Saleen was a successful Formula Atlantic racer in the early 1980s when he realized that a few simple improvements could make Ford’s popular Mustang perform on par with more-expensive sports cars such as the Porsche 944, Nissan 300ZX, and Mazda RX-7. Borrowing his sister’s white 1984 Mustang hatchback with 5.0-liter V-8 and five-speed transmission, Saleen designed a package that would transform the pleasant pony into a modern musclecar. He upgraded the suspension with stiffer springs and shock absorbers and installed a set of exotic alloy wheels. To aid its high-speed handling, this first Saleen Mustang received an aggressive front air dam, low side skirts, and a rather large rear wing. The final touch was a banner of vinyl lettering across the top of the windshield announcing “Saleen Mustang.”
Saleen kept his prototype and sold two cars to West Coast Ford dealers before the ’84 season closed. Those first three cars – and every Saleen Mustang since – received a unique production number separate from the Ford VIN, a practice that today enhances their collectible status. The prototype was given the number 84-0032, suggesting (for the sake of appearances) that it was the 32nd Saleen Mustang built in 1984.
Steve Saleen took his cars racing in 1986 and won four Sports Car Club of America championships in ’87, giving his company the first of many competition trophies.
Due to federal emissions regulations, Saleen was not allowed to modify the 225-horsepower Mustang engines, so he hired a former Environmental Protection Agency official in 1988 and put him to work certifying a 300-horsepower V-8 for limited production. At the time, such a challenge was unprecedented for a small-volume manufacturer, but it resulted in the 1989 Saleen SSC – a car that enthusiasts still refer to as the “super Mustang.” Not only was the engine more energetic, but the suspension, brakes, wheels and tires, transmission, and rear axle were designed especially for that model. The leather-covered interior was fitted with a massively powerful sound system, four-point rollbar, and a unique “rear speaker enclosure” that eliminated the back seat. All 161 SSCs were white hatchbacks.
Most independent automakers have the shelf life of a fresh pie; typically, they don’t last very long. Many companies fall prey to downturns in the economy, or a saturated market kills demand for their premium-priced products. Just like at the blackjack tables in Las Vegas, the odds almost guarantee failure. To mark his unusual longevity in the business, Steve Saleen has celebrated anniversaries with some special Mustang models that showcased the state of the performance industry.
Saleen’s 10th anniversary in 1993 coincided with the final year of the “square” Mustang, a design Ford introduced in 1979. Steve Saleen chose to send the so-called “Fox” body on its way with a bang and developed the supercharged, 450-horsepower SA-10. Only nine of the black hatchbacks were built – all wearing the latest and greatest go-fast parts the company’s catalog had to offer.
Five years later, the SA-15 embodied all that was holy to the Saleen faithful, this time in the form of 10 yellow convertibles with supercharged, 320-horsepower V-8s. Matching yellow 18-inch alloy rims, a composite hood, unique leather interior, and a fiberglass cover over the rear seats made the birthday model stand out from the standard Saleen Mustang.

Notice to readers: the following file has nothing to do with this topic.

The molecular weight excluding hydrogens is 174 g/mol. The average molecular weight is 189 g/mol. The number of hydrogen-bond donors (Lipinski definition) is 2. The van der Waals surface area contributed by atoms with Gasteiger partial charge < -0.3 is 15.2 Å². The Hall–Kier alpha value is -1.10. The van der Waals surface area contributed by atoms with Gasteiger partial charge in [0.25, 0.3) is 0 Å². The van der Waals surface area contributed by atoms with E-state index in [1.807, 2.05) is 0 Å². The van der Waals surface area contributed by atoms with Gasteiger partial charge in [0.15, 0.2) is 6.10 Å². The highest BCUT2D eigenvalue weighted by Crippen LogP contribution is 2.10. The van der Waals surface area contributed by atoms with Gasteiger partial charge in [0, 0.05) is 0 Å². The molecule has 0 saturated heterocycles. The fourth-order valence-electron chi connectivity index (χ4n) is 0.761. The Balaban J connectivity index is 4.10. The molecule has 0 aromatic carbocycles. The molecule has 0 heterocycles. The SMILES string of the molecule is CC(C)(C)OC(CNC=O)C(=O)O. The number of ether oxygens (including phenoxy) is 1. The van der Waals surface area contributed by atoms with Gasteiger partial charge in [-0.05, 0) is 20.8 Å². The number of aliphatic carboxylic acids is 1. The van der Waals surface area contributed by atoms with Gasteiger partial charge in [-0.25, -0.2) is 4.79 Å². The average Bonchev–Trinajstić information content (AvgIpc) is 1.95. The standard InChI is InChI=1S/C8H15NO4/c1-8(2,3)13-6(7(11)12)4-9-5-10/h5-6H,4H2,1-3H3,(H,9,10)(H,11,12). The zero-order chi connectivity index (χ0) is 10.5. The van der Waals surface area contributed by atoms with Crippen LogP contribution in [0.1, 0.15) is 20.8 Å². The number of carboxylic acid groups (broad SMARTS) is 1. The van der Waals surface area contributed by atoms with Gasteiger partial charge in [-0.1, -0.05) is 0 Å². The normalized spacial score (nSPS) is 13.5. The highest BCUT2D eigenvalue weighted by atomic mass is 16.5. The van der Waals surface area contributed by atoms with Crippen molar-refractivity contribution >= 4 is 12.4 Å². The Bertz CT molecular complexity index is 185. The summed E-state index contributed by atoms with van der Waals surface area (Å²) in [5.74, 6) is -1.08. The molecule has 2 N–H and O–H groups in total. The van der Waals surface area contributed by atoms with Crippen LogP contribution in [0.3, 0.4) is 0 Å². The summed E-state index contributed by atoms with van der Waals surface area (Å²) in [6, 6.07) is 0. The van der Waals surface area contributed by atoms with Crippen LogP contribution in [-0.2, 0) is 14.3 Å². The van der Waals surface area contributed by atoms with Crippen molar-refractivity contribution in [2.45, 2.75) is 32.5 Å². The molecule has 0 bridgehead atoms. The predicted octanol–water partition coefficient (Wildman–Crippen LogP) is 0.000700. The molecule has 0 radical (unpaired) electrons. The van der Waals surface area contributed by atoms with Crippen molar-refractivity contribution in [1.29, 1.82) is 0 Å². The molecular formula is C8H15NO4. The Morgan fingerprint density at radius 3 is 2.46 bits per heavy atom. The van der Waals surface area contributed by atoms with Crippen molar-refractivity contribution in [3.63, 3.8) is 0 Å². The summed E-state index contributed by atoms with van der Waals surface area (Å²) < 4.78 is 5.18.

Another five years flew by, and, for 2003, Saleen offered six pearlescent white SA-20 convertibles with 375-horsepower V-8s and a “Speedster” appearance package similar to that on the SA-15. The hefty sticker price, $54,357, included airfare for two to the Saleen plant in Irvine, California; one night’s lodging; a celebratory dinner with Steve Saleen; and attendance at the company’s annual car show.
Recently, Steve Saleen left Saleen Inc. and launched a new company called SMS Ltd. to manufacture niche-market, ultra-performance vehicles out of new Chevrolet Camaros, Dodge Challengers, and, of course, Ford Mustangs. To recognize his 25th anniversary, Saleen built a single 720-horsepower silver hatchback he intends to keep for personal use.
The Food Lion AutoFair is commemorating the 25th anniversary of the Saleen Mustang with a special display that will include an SSC, SA-10, SA-15, and SA-20 – all owned by collector and longtime Saleen enthusiast Debbie Blaylock, of Asheville. Rounding out the exhibit will be a 2007 Saleen/Parnelli Jones Limited Edition model built to celebrate the company’s 20th anniversary of its first SCCA championship. Steve Saleen will be on hand Friday, Sept. 11, to meet fans and sign autographs in the Showcase Garage.
Enthusiasts can enjoy the Saleen 25th anniversary display during the Sept. 10-13 Food Lion AutoFair. The Fall Food Lion AutoFair annually attracts more than 120,000 visitors. It features more than 50 car club displays and more than 7,000 vendor spaces that offer a huge array of automotive parts and memorabilia.
More than 2,000 collectible vehicles of all makes and models will be available for sale in the car corral that rings the 1.5-mile superspeedway.
Food Lion AutoFair hours are 8 a.m. to 6 p.m., Thursday through Saturday, and 8 a.m. to 4 p.m., on Sunday. Tickets are $10 for adults. Tickets are $10 for adults while children 12 and under are admitted free when accompanied by an adult.
Parking for the event is $5.
For more information, contact the Lowe’s Motor Speedway events department at (704) 455-3205 or visit www.lowesmotorspeedway.com.